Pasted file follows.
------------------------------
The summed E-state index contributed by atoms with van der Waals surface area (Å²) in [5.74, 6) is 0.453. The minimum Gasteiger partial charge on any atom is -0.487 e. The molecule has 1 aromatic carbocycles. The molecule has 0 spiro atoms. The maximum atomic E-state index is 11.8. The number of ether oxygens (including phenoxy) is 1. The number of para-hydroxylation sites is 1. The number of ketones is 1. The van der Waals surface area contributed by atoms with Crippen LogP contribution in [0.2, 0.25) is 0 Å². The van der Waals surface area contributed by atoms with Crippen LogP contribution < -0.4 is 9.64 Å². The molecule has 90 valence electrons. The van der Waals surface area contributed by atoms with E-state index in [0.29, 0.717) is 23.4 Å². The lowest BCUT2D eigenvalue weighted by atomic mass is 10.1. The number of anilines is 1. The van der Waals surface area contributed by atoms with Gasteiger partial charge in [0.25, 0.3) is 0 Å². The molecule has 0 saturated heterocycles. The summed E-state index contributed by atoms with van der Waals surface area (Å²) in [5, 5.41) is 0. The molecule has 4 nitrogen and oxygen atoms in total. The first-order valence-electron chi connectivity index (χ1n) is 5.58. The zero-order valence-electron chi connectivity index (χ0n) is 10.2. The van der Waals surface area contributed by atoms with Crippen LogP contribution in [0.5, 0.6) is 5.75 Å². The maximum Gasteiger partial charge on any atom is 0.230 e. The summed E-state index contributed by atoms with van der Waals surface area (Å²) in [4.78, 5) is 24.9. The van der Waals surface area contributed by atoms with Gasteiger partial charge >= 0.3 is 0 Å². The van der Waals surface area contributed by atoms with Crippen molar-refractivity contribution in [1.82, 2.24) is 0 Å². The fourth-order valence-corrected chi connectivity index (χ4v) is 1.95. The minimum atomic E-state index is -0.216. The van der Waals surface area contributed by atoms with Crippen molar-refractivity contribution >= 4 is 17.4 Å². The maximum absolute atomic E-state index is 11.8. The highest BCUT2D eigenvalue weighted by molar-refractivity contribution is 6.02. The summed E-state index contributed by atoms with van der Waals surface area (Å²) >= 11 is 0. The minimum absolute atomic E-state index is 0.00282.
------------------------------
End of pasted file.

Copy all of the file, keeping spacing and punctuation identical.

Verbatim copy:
The summed E-state index contributed by atoms with van der Waals surface area (Å²) in [5.74, 6) is 0.453. The minimum Gasteiger partial charge on any atom is -0.487 e. The molecule has 1 aromatic carbocycles. The molecule has 0 spiro atoms. The maximum atomic E-state index is 11.8. The number of ether oxygens (including phenoxy) is 1. The number of para-hydroxylation sites is 1. The number of ketones is 1. The van der Waals surface area contributed by atoms with Crippen LogP contribution in [0.2, 0.25) is 0 Å². The van der Waals surface area contributed by atoms with Crippen LogP contribution < -0.4 is 9.64 Å². The molecule has 90 valence electrons. The van der Waals surface area contributed by atoms with E-state index in [0.29, 0.717) is 23.4 Å². The lowest BCUT2D eigenvalue weighted by atomic mass is 10.1. The number of anilines is 1. The van der Waals surface area contributed by atoms with Gasteiger partial charge in [0.25, 0.3) is 0 Å². The molecule has 0 saturated heterocycles. The summed E-state index contributed by atoms with van der Waals surface area (Å²) in [5, 5.41) is 0. The molecule has 4 nitrogen and oxygen atoms in total. The first-order valence-electron chi connectivity index (χ1n) is 5.58. The zero-order valence-electron chi connectivity index (χ0n) is 10.2. The van der Waals surface area contributed by atoms with Crippen LogP contribution in [0.5, 0.6) is 5.75 Å². The maximum Gasteiger partial charge on any atom is 0.230 e. The summed E-state index contributed by atoms with van der Waals surface area (Å²) in [4.78, 5) is 24.9. The van der Waals surface area contributed by atoms with Gasteiger partial charge >= 0.3 is 0 Å². The van der Waals surface area contributed by atoms with Crippen molar-refractivity contribution in [1.82, 2.24) is 0 Å². The fourth-order valence-corrected chi connectivity index (χ4v) is 1.95. The minimum atomic E-state index is -0.216. The van der Waals surface area contributed by atoms with Crippen molar-refractivity contribution >= 4 is 17.4 Å². The maximum absolute atomic E-state index is 11.8. The highest BCUT2D eigenvalue weighted by molar-refractivity contribution is 6.02. The summed E-state index contributed by atoms with van der Waals surface area (Å²) >= 11 is 0. The minimum absolute atomic E-state index is 0.00282.